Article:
*Reasonable accuracy. Everyone loves an accurate gun. What is accurate? For 99.9% of shooters, they are the limit of the gun’s accuracy. A B27 target has a 10-ring that is 4×6 inches. Put the B27 at 10 yards. Take your favorite pistol. Can you put every single round you fire into the 10-ring? Can you put every single round you fire into the x-ring? Every one. Can you do that at 25 yards? If you can, congratulations. You probably need a more accurate gun. Now, look at the person next to you at the range who is doing his best to keep them all in the black at 7 yards. Does it really matter if the gun he shoots groups 3 inches vs 1.5 inches? Do you put money and effort into making a tack driver for a shooter who considers it a good day on the range if he keeps them all in the 7-ring? Or do you say a 3-inch group is easily deliverable and totally acceptable? Understand that firearm accuracy is like top speed in cars. You can make a cheap sedan that goes 100 MPH. It takes a good sports car to do 140. It takes a premium sports car to do 160. It takes a supercar to do 180+. It takes half a million dollars to go over 200 MPH. It becomes exponentially harder the faster you go. Accuracy is the same way. It’s easy to build a gun that shoots 3-4 inch groups. To cut that group size in half, double the price. To cut the group size in half again doubles the price again. Every increase in precision needed to improve performance comes with a cost. Now watch as a gun influence with tens or hundreds of thousands of rounds of experience says that your gun isn’t as accurate as his favorite CZ that is three times the price, and he’s disappointed.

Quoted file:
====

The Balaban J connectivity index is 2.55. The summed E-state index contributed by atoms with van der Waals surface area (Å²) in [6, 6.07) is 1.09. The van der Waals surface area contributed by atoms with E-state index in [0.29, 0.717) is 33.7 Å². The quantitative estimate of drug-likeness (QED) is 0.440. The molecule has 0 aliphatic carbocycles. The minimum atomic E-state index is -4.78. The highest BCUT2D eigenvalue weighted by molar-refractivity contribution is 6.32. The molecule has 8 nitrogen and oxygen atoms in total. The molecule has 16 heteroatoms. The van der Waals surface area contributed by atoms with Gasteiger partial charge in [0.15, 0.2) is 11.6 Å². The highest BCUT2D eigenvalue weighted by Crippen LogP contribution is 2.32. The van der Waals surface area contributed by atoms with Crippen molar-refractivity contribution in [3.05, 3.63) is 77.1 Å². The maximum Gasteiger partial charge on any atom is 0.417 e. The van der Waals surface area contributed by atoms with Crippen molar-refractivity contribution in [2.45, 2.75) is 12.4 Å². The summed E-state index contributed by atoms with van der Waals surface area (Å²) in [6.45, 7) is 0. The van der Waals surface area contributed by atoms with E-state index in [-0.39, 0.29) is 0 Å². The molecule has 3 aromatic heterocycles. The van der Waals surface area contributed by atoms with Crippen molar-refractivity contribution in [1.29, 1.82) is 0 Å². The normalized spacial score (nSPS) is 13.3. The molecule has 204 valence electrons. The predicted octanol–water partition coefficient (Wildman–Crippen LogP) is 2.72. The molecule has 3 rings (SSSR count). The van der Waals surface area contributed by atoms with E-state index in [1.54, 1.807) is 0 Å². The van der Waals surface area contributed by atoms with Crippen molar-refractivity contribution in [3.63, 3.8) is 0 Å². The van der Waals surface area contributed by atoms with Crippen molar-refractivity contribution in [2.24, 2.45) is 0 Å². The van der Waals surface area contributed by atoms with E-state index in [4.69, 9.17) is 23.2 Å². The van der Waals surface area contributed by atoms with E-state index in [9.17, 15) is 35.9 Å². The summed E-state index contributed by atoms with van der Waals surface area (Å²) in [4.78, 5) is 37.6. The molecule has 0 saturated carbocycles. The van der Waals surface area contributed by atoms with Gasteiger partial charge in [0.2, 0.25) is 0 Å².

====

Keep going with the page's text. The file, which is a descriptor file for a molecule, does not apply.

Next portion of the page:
The gun you helped design was perfect for what it was supposed to be and for the consumer it was targeted to.
But none of that matters now, and the gun guys online, ignorant of the entire marketing and design philosophy of your gun, enjoy jumping on the bandwagon of shitting all over it.
The last time you see this gun you threw your life into is in an email flyer for an online wholesaler giving them away at $239.99, barely above cost.
Imagine for a moment that you are a product engineer at Ford.
You design the new Ford Ranger. A compact, four-door pickup truck, designed for maximum fuel efficiency for the suburban guy, who doesn’t tow, and maybe will fully load the bed with a cooler full of ice and a 40-lbs propane tank for some tailgating, or a new push mower from Lowes.
Now, imagine some truck influencer gets a Ranger, puts a 5th-wheel in the bed, and tries to tow his 45-foot gooseneck. Then he shits all over it saying it’s not as good as his diesel F-350 and it’s not “a Powerstroke killer.”
Most logical people would think that video was dumb as shit because everyone knows you don’t buy a compact pickup like a Ranger to do a Super Duty’s job. That’s self-evident, or at least should be.
In the gun world, that logical step is absent and the influencer acts like a budget polymer-frame 9mm from a company that doesn’t sell military service weapons should be tantamount to a polymer frame 9mm that is twice the price and is used by half the military in the world because they look alike.
Years of work were destroyed by influencers talking out their ass about something they didn’t understand and wasn’t made for them.
And I hate them all for it.